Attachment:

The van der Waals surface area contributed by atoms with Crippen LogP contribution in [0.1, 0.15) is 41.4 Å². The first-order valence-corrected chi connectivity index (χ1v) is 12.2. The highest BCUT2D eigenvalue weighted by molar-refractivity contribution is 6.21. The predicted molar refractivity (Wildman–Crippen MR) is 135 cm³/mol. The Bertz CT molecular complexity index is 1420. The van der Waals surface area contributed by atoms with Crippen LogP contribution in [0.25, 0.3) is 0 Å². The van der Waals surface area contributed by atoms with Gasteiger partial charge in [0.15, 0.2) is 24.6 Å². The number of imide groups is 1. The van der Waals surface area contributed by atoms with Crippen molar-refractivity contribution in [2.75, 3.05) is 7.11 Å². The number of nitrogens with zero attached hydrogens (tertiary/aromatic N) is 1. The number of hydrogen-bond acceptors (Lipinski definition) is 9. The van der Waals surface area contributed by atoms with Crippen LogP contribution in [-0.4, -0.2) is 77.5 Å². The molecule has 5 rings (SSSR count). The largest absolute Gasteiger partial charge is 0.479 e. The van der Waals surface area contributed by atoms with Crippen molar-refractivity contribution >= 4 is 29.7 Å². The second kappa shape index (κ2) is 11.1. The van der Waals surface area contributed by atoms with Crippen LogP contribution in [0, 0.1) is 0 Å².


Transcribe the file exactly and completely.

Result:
The van der Waals surface area contributed by atoms with Crippen LogP contribution in [0.1, 0.15) is 41.4 Å². The first-order valence-corrected chi connectivity index (χ1v) is 12.2. The highest BCUT2D eigenvalue weighted by molar-refractivity contribution is 6.21. The predicted molar refractivity (Wildman–Crippen MR) is 135 cm³/mol. The Bertz CT molecular complexity index is 1420. The van der Waals surface area contributed by atoms with Crippen LogP contribution in [0.25, 0.3) is 0 Å². The van der Waals surface area contributed by atoms with Gasteiger partial charge in [0.15, 0.2) is 24.6 Å². The number of imide groups is 1. The van der Waals surface area contributed by atoms with Crippen molar-refractivity contribution in [2.75, 3.05) is 7.11 Å². The number of nitrogens with zero attached hydrogens (tertiary/aromatic N) is 1. The number of hydrogen-bond acceptors (Lipinski definition) is 9. The van der Waals surface area contributed by atoms with Crippen LogP contribution in [-0.4, -0.2) is 77.5 Å². The molecule has 5 rings (SSSR count). The largest absolute Gasteiger partial charge is 0.479 e. The van der Waals surface area contributed by atoms with Crippen molar-refractivity contribution >= 4 is 29.7 Å². The second kappa shape index (κ2) is 11.1. The van der Waals surface area contributed by atoms with Crippen LogP contribution in [0, 0.1) is 0 Å².